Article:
At the Royal Mint Museum, one of the questions we are asked a lot is “has anyone ever tried to rob the Mint?”. The answer is “yes, but a very long time ago”.

In our library is an account of a robbery that took place in the late 1700s when the Mint was located inside the Tower of London.

 

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On the morning of December 20 1799, a man named James Turnbull was at work in the Mint’s Coin Press Room, the area of the factory where blank discs of metal are struck with the design that turns them into coins. In this case the coins being struck were valuable gold coins known as guineas.

 

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When the other workers went for their breakfast, James Turnbull stayed behind with another man, Mr Dalton. Once the coast was clear he took out a pistol and threatened another employee, Mr Finch, while Dalton stood watch at the door to make sure no one discovered their crime. Finch had the keys to a chest where the coins were kept securely and Turnbull forced him to hand them over. Once he had the keys he stole more than 2000 guineas and made his escape with Dalton.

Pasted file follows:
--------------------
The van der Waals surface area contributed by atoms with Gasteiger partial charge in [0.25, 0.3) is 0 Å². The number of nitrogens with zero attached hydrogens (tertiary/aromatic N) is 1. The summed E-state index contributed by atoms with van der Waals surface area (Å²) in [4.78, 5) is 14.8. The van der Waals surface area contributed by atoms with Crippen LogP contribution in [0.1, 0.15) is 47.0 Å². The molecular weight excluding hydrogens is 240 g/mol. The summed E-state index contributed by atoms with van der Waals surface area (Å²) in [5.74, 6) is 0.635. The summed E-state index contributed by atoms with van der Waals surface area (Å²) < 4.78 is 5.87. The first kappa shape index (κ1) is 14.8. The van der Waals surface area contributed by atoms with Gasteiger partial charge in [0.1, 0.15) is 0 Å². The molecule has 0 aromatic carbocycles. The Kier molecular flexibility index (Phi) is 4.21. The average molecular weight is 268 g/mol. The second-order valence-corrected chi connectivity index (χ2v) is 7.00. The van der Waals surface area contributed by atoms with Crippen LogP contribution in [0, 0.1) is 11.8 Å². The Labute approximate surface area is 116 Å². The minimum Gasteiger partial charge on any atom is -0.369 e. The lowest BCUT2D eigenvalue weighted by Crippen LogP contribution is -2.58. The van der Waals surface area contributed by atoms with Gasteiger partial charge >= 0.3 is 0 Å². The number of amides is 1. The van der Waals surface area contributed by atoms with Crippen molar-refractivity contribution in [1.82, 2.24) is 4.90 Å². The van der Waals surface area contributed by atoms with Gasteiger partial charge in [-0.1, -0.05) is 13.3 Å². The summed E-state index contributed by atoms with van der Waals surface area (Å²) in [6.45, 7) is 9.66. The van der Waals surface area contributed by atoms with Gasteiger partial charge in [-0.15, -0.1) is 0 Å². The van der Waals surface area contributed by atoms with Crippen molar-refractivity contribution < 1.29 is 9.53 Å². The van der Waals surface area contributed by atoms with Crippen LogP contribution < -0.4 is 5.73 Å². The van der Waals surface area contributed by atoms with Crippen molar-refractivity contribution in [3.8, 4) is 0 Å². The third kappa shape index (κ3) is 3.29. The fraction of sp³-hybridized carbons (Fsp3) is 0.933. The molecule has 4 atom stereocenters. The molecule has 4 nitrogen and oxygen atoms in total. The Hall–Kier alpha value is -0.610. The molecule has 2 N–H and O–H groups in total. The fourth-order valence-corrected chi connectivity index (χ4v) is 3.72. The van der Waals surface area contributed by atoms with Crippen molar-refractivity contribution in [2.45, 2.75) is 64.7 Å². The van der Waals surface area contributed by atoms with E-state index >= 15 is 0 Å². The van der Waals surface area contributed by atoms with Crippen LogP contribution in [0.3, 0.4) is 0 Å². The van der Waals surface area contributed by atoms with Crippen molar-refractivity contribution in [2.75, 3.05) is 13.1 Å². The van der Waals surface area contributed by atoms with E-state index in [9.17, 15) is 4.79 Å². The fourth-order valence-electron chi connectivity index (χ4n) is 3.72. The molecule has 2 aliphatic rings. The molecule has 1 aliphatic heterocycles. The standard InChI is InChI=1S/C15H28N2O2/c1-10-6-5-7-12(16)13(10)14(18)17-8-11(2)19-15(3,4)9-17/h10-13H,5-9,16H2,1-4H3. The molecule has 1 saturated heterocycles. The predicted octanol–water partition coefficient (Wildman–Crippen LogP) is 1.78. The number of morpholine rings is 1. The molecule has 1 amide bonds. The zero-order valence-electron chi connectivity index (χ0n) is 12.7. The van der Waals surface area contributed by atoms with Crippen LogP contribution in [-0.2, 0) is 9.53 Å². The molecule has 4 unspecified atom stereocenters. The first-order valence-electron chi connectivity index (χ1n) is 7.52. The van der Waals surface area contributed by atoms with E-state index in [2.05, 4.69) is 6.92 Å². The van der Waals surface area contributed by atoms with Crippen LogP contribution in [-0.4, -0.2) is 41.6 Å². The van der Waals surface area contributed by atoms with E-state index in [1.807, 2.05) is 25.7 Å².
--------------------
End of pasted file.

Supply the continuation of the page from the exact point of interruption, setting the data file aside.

The two men managed to get out of the Tower and away with the coins and then parted company.

 

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Sometime later on 5 January, Turnbull was caught in Dover trying to buy passage to France on a ship. Suspicions were raised at the port and the local constable, having been given a description of Turnbull and the Mint robbery, arrested him.

At the trial, Turnbull was found guilty of his crimes and sentenced to death.

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